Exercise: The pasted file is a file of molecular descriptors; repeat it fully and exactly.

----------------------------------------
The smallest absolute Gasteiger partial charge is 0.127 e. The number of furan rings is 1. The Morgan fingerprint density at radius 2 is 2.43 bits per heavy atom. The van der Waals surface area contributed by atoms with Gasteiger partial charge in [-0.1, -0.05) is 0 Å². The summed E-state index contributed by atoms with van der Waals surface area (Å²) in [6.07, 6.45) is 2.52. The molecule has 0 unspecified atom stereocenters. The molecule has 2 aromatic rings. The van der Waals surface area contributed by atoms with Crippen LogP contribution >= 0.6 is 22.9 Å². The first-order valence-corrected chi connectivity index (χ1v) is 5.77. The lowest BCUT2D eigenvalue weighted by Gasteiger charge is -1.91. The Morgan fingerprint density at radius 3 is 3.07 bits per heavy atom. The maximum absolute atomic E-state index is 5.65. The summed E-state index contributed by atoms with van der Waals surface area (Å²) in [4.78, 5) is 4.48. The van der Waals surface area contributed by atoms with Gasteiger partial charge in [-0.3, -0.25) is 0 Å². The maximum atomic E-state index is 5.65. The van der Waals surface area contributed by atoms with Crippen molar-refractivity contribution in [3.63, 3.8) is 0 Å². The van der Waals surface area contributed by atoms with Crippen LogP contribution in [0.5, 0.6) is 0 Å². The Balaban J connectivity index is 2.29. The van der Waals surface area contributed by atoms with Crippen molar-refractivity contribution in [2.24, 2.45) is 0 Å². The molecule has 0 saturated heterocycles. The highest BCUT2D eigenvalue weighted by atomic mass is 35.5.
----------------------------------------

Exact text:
The smallest absolute Gasteiger partial charge is 0.127 e. The number of furan rings is 1. The Morgan fingerprint density at radius 2 is 2.43 bits per heavy atom. The van der Waals surface area contributed by atoms with Gasteiger partial charge in [-0.1, -0.05) is 0 Å². The summed E-state index contributed by atoms with van der Waals surface area (Å²) in [6.07, 6.45) is 2.52. The molecule has 0 unspecified atom stereocenters. The molecule has 2 aromatic rings. The van der Waals surface area contributed by atoms with Crippen LogP contribution >= 0.6 is 22.9 Å². The first-order valence-corrected chi connectivity index (χ1v) is 5.77. The lowest BCUT2D eigenvalue weighted by Gasteiger charge is -1.91. The Morgan fingerprint density at radius 3 is 3.07 bits per heavy atom. The maximum absolute atomic E-state index is 5.65. The summed E-state index contributed by atoms with van der Waals surface area (Å²) in [4.78, 5) is 4.48. The van der Waals surface area contributed by atoms with Gasteiger partial charge in [-0.3, -0.25) is 0 Å². The maximum atomic E-state index is 5.65. The van der Waals surface area contributed by atoms with Crippen molar-refractivity contribution in [3.63, 3.8) is 0 Å². The van der Waals surface area contributed by atoms with Crippen LogP contribution in [0.5, 0.6) is 0 Å². The Balaban J connectivity index is 2.29. The van der Waals surface area contributed by atoms with Crippen molar-refractivity contribution in [2.24, 2.45) is 0 Å². The molecule has 0 saturated heterocycles. The highest BCUT2D eigenvalue weighted by atomic mass is 35.5.